In high school, I got several teachers who shaped my life. There was my hostel superintendent Harish Chandra Mohanty, who was extremely indulgent. He was quick to realize my homesickness and allowed me to go home whenever I wanted. On one occasion, he asked me the reason for which I wanted to go home. I said I was playing the part of a saint in the ekaankika (short play) ‘Pilisaja’, an adaptation of a famous French story. “It is not enough to play the role of Acharya. You must acquire his qualities and values. Will you?” asked my superintendent. “Yes, Sir. I will,” I said.

My English teacher, Sk. Mohiuddin was another kind soul who gave me his unstinted love and affection. Once, after the half-yearly examination, he came to the class with the answer sheets, picked up one and asked one of my class fellows to read it aloud. I realized it was my answer sheet. Once my class mate finished reading it out, Mohiuddin Sir, known as extremely stingy when it came to evaluation, explained why he had made an exception to his long standing rule of never giving anyone 60 marks in my case. Then there was Pandit Brundaban Acharya, my Sanskrit teacher (about whom I wrote the other day), who rekindled my interest in the classical language and ensured that I scored well in the subject.

In college, there was Dr. PG Rama Rao, the finest teacher I have had the good fortune of meeting. One day, he was explaining to us a poignant scene from Shakespeare’s immortal play ‘Othello’, the one where Othello delivers a long monologue after killing Desdemona. So engrossed were all of us, including Dr. Rao, that no one realized that it had got completely dark or remembered that the light needed to be switched on. It was only when he finished that we realized that the class had overshot its time limit by a good hour and half!

I would remain perennially grateful to Dr. Rao for getting me to speak In English. Having studied in Odia medium schools till then, I was extremely hesitant ansbdreaded the prospect bid having to speak in English. He understood Odia very well but would always insist that I spoke in English. But shy as I was, I excused myself every time. This cat and mouse game continued for some time till he served me an ultimatum one day. “The next time you speak in Odia, I won’t respond to you,” he said. “Habani, Sir,” I said meekly in Odia. “I know for sure you can. How is it possible that someone can write the language so well, but can’t speak it? It is just your inhibition that is holding you back,” he said. It did the trick. If I am able to speak in English today, the credit for it must go entirely to Dr. Rao.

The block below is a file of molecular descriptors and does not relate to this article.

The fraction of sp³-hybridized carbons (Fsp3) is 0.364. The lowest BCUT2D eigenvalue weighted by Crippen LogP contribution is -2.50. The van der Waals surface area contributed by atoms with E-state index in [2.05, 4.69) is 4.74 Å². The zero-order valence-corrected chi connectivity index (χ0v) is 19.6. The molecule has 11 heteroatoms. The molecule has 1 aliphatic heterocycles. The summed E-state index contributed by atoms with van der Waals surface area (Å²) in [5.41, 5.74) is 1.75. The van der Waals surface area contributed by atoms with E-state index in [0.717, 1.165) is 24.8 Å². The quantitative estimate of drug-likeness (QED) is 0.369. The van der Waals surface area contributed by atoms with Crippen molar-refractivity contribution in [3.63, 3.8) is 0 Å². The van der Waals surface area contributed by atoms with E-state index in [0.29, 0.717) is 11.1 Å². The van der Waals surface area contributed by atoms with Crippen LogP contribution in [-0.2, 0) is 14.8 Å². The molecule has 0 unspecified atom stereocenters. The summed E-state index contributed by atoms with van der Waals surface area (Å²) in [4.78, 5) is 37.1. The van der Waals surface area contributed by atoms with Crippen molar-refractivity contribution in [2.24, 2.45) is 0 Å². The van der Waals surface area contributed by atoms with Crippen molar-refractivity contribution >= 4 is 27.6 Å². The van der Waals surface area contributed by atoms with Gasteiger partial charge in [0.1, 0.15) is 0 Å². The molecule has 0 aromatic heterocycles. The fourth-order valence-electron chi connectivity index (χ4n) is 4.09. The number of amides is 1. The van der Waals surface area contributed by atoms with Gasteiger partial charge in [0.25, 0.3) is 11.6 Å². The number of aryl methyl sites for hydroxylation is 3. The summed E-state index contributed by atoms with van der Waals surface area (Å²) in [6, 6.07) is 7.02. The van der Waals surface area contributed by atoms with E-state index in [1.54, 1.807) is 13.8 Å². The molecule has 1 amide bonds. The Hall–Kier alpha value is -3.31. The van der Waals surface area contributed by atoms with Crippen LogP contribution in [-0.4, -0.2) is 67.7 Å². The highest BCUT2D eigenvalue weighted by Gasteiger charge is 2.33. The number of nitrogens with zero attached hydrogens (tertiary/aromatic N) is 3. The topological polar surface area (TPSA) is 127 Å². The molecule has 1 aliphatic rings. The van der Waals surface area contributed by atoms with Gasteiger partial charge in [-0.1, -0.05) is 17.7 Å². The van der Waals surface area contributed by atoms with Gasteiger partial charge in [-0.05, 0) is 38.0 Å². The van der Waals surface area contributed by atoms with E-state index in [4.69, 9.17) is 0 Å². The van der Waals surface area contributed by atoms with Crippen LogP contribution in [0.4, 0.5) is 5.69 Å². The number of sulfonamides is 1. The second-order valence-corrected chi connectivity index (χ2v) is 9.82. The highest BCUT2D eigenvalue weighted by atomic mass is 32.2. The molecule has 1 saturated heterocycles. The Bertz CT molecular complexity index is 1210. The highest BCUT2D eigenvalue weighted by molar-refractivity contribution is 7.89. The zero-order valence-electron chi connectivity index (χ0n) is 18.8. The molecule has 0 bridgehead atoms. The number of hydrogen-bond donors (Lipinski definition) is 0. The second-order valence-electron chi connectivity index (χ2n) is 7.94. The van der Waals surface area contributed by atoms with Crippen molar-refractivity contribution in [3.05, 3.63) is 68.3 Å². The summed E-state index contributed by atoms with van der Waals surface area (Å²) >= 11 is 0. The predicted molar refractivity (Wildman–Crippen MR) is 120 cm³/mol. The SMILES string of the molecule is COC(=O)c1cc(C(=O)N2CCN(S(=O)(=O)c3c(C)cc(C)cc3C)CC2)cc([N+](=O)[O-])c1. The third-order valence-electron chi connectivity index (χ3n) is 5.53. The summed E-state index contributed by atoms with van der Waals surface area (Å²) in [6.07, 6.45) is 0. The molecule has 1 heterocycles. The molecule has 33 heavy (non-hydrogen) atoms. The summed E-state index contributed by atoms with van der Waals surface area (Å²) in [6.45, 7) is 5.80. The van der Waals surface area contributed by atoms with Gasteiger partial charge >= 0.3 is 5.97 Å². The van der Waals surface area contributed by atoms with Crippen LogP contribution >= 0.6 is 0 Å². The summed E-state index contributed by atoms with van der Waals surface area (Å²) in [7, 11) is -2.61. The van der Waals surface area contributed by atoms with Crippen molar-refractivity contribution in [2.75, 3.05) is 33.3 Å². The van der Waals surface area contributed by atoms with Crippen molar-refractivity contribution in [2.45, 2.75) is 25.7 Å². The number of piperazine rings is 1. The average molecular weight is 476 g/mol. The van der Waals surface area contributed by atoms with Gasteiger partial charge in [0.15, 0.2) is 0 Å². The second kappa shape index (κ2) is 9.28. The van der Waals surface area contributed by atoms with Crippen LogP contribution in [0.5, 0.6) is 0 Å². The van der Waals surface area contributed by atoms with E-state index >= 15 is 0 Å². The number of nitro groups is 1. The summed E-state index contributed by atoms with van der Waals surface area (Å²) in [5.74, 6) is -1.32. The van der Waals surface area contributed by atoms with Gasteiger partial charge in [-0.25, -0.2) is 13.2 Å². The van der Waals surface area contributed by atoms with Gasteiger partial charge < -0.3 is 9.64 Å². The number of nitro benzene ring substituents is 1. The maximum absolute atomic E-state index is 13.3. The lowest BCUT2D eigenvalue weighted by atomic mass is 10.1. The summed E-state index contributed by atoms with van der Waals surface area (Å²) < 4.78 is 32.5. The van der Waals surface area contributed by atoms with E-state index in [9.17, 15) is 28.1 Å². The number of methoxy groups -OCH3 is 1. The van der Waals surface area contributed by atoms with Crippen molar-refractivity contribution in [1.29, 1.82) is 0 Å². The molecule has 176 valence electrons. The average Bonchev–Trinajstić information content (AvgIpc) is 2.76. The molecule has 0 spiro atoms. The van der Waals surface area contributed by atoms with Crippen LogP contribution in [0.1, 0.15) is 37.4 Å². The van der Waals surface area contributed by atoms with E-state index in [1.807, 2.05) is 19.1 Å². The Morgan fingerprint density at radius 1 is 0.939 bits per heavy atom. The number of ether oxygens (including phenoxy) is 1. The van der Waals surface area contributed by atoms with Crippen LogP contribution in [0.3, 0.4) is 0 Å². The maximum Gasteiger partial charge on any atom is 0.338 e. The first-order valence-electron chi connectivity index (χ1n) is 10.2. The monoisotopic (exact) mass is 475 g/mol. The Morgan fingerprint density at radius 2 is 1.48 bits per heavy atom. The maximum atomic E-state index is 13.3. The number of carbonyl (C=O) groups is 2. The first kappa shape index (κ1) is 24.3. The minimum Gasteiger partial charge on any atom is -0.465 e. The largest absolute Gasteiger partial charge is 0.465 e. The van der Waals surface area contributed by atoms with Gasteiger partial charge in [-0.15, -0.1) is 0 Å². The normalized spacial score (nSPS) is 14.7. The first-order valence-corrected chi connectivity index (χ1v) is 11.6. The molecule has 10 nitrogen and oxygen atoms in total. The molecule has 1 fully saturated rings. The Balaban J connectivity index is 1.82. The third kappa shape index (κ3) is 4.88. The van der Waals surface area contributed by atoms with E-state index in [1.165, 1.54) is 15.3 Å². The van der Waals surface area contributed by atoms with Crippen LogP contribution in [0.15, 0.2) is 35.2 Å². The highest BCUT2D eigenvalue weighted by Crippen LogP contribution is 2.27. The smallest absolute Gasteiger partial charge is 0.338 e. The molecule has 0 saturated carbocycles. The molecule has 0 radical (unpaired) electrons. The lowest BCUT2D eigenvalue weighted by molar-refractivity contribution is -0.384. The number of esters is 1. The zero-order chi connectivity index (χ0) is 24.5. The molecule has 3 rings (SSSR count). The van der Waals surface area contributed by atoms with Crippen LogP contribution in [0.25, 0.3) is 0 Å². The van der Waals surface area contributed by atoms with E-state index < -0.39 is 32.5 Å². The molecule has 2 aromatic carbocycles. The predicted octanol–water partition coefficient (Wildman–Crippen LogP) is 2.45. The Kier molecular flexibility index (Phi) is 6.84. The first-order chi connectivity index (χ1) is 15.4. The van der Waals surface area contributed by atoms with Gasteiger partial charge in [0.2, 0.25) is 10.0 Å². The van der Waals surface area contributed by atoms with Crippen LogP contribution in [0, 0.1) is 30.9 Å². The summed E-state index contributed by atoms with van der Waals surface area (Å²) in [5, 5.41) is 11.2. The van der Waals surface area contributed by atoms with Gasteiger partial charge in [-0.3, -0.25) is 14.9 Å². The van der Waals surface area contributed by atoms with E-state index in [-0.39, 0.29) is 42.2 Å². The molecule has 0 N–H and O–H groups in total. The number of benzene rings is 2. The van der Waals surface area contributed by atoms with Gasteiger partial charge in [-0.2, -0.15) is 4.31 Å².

There are many others, who played the role of teacher to perfection and made a significant contribution to my shaping as a peeper, but it is not possible to talk about all of them in a single piece.

How I wish today’s students had the likes of Harish Mohanty, Mohiuddin Sir, Pandit Acharya and Dr. Rao to guide, encourage and inspire them!

(DISCLAIMER: This is an opinion piece. The views expressed are author’s own and have nothing to do with OTV’s charter or views. OTV does not assume any responsibility or liability for the same).